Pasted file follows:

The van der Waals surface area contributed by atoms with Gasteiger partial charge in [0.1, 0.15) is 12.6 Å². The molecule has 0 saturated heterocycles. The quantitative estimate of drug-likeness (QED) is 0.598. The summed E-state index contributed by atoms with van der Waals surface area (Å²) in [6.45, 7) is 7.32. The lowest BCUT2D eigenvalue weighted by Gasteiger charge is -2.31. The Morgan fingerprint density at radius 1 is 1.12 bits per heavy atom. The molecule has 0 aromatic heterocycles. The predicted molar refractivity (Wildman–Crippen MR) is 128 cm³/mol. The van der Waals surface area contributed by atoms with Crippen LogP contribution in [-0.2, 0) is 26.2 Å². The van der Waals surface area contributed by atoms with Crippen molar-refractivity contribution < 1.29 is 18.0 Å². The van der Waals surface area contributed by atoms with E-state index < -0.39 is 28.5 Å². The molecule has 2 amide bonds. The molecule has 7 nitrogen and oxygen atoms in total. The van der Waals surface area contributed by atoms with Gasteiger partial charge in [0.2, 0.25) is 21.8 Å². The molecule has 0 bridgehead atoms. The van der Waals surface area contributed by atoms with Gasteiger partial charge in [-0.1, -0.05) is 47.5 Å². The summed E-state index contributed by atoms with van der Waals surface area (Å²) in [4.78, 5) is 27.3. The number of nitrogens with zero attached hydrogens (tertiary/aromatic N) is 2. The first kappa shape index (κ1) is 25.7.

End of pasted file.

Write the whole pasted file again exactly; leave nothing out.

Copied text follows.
The van der Waals surface area contributed by atoms with Gasteiger partial charge in [0.1, 0.15) is 12.6 Å². The molecule has 0 saturated heterocycles. The quantitative estimate of drug-likeness (QED) is 0.598. The summed E-state index contributed by atoms with van der Waals surface area (Å²) in [6.45, 7) is 7.32. The lowest BCUT2D eigenvalue weighted by Gasteiger charge is -2.31. The Morgan fingerprint density at radius 1 is 1.12 bits per heavy atom. The molecule has 0 aromatic heterocycles. The predicted molar refractivity (Wildman–Crippen MR) is 128 cm³/mol. The van der Waals surface area contributed by atoms with Crippen LogP contribution in [-0.2, 0) is 26.2 Å². The van der Waals surface area contributed by atoms with Crippen molar-refractivity contribution < 1.29 is 18.0 Å². The van der Waals surface area contributed by atoms with E-state index < -0.39 is 28.5 Å². The molecule has 2 amide bonds. The molecule has 7 nitrogen and oxygen atoms in total. The van der Waals surface area contributed by atoms with Gasteiger partial charge in [0.2, 0.25) is 21.8 Å². The molecule has 0 bridgehead atoms. The van der Waals surface area contributed by atoms with Gasteiger partial charge in [-0.1, -0.05) is 47.5 Å². The summed E-state index contributed by atoms with van der Waals surface area (Å²) in [4.78, 5) is 27.3. The number of nitrogens with zero attached hydrogens (tertiary/aromatic N) is 2. The first kappa shape index (κ1) is 25.7.